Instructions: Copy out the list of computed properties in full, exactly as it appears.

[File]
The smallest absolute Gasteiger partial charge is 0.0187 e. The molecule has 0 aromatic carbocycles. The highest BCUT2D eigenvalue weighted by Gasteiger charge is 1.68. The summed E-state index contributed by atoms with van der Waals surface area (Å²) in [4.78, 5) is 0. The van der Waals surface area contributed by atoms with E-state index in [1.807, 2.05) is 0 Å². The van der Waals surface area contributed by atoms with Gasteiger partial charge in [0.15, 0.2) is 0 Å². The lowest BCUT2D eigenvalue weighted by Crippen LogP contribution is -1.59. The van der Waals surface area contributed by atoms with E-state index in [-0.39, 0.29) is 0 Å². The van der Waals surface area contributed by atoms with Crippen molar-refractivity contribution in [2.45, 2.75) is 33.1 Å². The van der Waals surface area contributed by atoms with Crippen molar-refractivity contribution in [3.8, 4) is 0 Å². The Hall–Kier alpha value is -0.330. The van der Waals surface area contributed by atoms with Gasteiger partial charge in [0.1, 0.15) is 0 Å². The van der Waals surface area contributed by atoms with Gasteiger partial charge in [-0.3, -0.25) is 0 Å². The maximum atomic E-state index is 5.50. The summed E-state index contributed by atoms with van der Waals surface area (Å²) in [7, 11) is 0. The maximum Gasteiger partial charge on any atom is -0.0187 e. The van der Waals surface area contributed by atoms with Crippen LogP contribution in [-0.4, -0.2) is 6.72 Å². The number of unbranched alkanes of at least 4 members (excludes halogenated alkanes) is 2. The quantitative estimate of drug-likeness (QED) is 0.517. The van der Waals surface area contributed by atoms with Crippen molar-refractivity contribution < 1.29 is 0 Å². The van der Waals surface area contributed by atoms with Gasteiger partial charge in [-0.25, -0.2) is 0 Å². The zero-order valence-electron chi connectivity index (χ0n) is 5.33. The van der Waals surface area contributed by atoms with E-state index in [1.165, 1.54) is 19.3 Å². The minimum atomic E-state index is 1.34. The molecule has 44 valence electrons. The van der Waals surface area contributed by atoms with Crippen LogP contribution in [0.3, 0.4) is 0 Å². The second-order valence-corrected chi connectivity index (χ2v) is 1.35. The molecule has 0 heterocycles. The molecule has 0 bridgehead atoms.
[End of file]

The smallest absolute Gasteiger partial charge is 0.0187 e. The molecule has 0 aromatic carbocycles. The highest BCUT2D eigenvalue weighted by Gasteiger charge is 1.68. The summed E-state index contributed by atoms with van der Waals surface area (Å²) in [4.78, 5) is 0. The van der Waals surface area contributed by atoms with E-state index in [1.807, 2.05) is 0 Å². The van der Waals surface area contributed by atoms with Gasteiger partial charge in [0.15, 0.2) is 0 Å². The lowest BCUT2D eigenvalue weighted by Crippen LogP contribution is -1.59. The van der Waals surface area contributed by atoms with E-state index in [-0.39, 0.29) is 0 Å². The van der Waals surface area contributed by atoms with Crippen molar-refractivity contribution in [2.45, 2.75) is 33.1 Å². The van der Waals surface area contributed by atoms with Crippen molar-refractivity contribution in [3.8, 4) is 0 Å². The Hall–Kier alpha value is -0.330. The van der Waals surface area contributed by atoms with Gasteiger partial charge in [0.1, 0.15) is 0 Å². The van der Waals surface area contributed by atoms with Gasteiger partial charge in [-0.3, -0.25) is 0 Å². The maximum atomic E-state index is 5.50. The summed E-state index contributed by atoms with van der Waals surface area (Å²) in [7, 11) is 0. The maximum Gasteiger partial charge on any atom is -0.0187 e. The van der Waals surface area contributed by atoms with Crippen LogP contribution in [-0.4, -0.2) is 6.72 Å². The number of unbranched alkanes of at least 4 members (excludes halogenated alkanes) is 2. The quantitative estimate of drug-likeness (QED) is 0.517. The van der Waals surface area contributed by atoms with Crippen molar-refractivity contribution < 1.29 is 0 Å². The van der Waals surface area contributed by atoms with Gasteiger partial charge in [-0.25, -0.2) is 0 Å². The zero-order valence-electron chi connectivity index (χ0n) is 5.33. The van der Waals surface area contributed by atoms with E-state index in [1.165, 1.54) is 19.3 Å². The minimum atomic E-state index is 1.34. The molecule has 44 valence electrons. The van der Waals surface area contributed by atoms with Crippen LogP contribution in [0.3, 0.4) is 0 Å². The second-order valence-corrected chi connectivity index (χ2v) is 1.35. The molecule has 0 heterocycles. The molecule has 0 bridgehead atoms.